From The Archives: Who is the deadliest slasher villain?

From The Archives: Who is the deadliest slasher villain?

In the interest of getting “hard” copies of my work under one roof, I plan to spend the next few weeks posting the entire archive of my film journalism here on ScullyVision. With due respect to the many publications I’ve written for, the internet remains quite temporary, and I’d hate to see any of my work disappear for digital reasons. As such, this gargantuan project must begin! I don’t want to do it. I hate doing it. But it needs to be done. Please note that my opinions, like everyone’s, have changed a LOT since I started, so many of these reviews will only represent a snapshot in time. Objectivity has absolutely no place in film criticism, at least not how I do it.

Without further ado, I present to you: FROM THE ARCHIVES.

Originally published at Cinema76

My favorite subgenre of horror is the slasher film. Where else can I gleefully watch a montage of sex, drugs, and violence without being deemed a social degenerate? The slasher film entertains on such a primal level that it skews the viewer’s perception of right and wrong. The ethical self wants everyone to enjoy their prom night and get home safe, but the primal self wants a hulking, masked maniac to crush the fat kid’s head so that his eyeballs land in the punch bowl. In 3-D. It is through this moral subversion that murderers become heroes — ringleaders guiding us through a carnival of carnage. We all know the names: Jason, Freddy, Chucky, etc., and we all have our favorites. I’m a Jason fan, through and through, but who is objectively the best? More importantly, who is the deadliest? To answer this question, I have devised a simple ranking system, based on what we will be calling “KPF” or “Kills Per Film.” The KPF ranking is a simple average derived by dividing a slasher villain’s total body count by his number of film appearances. In the cases of Norman Bates and Hannibal Lecter, their television shows are each counted as one movie. Remakes and reboots are also part of the total. While it can be argued that reboots are not part of the original storyline and should be counted separately, it can also be argued that I don’t really like math and I don’t want to do any.

At the bottom of the ranks is Norman Bates (with the help of Mother) with a KPF of 3.4. While his style of slaughter is much more subdued than some other folks on this list, he is by no means safe to be around. Then again, if creepy roadside motels are your thing, you may be rolling the dice already.

Next in line are Hannibal Lecter and Leatherface, with a KPF of 4.2 and 4.4, respectively. I like to imagine that an escaped Dr. Lecter spent the night at Bates Motel, had Norman for dinner, and after a bit of car trouble, ran into Leatherface and became dinner himself. Unfortunately for Leatherface, his big meal has left him sleepy. He dreams of a burn victim named Freddy Kreuger, who has a 4.6 KPF. Freddy gleefully notes that in another place and time, he and Leatherface could have been good friends. Then he kills him with his knife fingers.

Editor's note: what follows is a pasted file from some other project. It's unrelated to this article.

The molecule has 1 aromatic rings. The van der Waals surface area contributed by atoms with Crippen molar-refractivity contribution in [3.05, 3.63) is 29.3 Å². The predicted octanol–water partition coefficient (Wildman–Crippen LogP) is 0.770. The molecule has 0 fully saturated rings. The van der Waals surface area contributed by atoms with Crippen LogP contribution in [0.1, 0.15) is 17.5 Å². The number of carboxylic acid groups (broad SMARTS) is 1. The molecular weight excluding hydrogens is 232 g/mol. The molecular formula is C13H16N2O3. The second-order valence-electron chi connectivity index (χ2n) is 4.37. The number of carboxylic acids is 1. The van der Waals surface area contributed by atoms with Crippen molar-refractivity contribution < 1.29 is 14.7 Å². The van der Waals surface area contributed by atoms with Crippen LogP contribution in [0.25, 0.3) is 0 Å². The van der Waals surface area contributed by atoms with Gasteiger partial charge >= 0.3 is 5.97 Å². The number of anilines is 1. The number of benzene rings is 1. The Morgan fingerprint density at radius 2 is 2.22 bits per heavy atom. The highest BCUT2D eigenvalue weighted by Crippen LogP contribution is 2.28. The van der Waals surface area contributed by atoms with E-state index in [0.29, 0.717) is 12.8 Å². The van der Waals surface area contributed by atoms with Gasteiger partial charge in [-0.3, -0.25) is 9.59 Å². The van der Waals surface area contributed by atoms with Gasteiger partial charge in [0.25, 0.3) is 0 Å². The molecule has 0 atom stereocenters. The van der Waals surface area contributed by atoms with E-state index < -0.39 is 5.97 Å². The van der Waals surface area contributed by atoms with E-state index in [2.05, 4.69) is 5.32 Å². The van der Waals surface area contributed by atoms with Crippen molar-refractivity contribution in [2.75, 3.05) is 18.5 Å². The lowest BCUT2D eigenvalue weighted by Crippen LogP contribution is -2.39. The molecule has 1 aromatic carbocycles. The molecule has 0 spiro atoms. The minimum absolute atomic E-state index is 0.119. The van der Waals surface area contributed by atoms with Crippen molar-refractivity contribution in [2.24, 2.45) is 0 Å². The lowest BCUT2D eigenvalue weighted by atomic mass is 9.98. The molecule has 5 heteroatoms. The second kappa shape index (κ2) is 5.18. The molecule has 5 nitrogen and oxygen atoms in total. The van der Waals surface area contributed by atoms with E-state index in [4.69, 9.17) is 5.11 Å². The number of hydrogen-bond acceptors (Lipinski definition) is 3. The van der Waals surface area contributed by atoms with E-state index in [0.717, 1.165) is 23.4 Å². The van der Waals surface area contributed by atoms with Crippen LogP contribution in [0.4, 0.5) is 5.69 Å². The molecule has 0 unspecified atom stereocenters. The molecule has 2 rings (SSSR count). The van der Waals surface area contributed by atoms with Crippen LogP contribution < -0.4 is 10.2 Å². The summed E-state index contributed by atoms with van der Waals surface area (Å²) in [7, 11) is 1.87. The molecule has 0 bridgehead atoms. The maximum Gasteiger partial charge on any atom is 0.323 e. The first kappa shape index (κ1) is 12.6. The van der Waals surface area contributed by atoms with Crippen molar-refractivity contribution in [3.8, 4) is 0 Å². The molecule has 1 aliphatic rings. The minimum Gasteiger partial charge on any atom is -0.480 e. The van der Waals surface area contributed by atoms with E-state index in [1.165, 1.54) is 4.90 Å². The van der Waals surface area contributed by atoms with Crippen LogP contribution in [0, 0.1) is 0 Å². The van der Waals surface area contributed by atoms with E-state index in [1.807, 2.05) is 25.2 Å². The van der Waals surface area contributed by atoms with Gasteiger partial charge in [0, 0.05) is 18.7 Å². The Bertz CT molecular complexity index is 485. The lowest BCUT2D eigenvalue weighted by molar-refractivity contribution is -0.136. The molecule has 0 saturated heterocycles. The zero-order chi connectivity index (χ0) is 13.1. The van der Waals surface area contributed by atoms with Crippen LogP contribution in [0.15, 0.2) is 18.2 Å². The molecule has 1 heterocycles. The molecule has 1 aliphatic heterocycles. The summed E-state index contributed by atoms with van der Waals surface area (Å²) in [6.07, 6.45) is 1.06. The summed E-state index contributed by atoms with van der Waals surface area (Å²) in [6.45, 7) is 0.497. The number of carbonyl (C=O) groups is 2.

villain-postChucky the Good Guy Doll, complete with 6 fun phrases and the soul of a serial killer, finishes with a KPF of 5. Not bad for someone without knees. Even with properly jointed limbs, Chucky would be no match for the Leprechaun, who averages 6.4 kills per film. Perhaps Chucky would be more dangerous if he hadn’t settled down and started a family.

In fourth place, with a KPF of 7.3, comes the Candyman, but even he can’t escape the grasp of our next killer, Fate. Yes, the villain from the Final Destination series does fulfill all slasher requirements, and with a KPF of 7.8, is one of the most dangerous. I’m tempted to say that Fate is the most effective killer — perhaps the hands of every cinematic slasher was moved by Fate, each franchise under the St. Elsewherian snowglobe of Final Destination.

Second place goes to Michael Myers, and deservedly so. There is no presence on screen quite so terrifying as The Shape. His complete lack of emotion adds a layer of coldness that is unmatched in any other franchise. He doesn’t even seem to elicit fulfillment from his brutality, murdering only out of reasonless evil. Even though he failed at killing Busta Rhymes and Josh Hartnett, Michael Myers is never anything less than terrifying. He averages 12.3 kills per film. Season of the Witch was not included in the numbers.

villain2-postThe shining gold medal goes, of course, to my main man Jason Voorhees. You can run, but he’ll catch you. You can hide, but he’ll stab you through the wall. You can drown him, blow him up, even toss him into the vacuum of space an he will always return with new and creative ways to kill sexually active teenagers. Even when factoring in his absences from Friday the 13th (Mom did it), and A New Beginning (the paramedic did it), and factoring in that a few of his kills exist only in virtual reality (Jason X), he still manages a whopping 15.1 kills per film. Not bad for a zombie with mommy issues. The iconography of Jason Voorhees is indelible. When you see that mask you think of murder, not hockey. For thirty years, Jason Voorhees has been cutting through America’s youth with a machete. He has literally been through Hell and back. There’s no reason why Jason won’t hold his ranking as the deadliest film slasher for years to come.

Note: Ghostface and Jigsaw were left out of this assessment because Ghostface is multiple people and Jigsaw doesn’t actually kill anyone. Splitting hairs, I know, but I cite my aversion to math once again.


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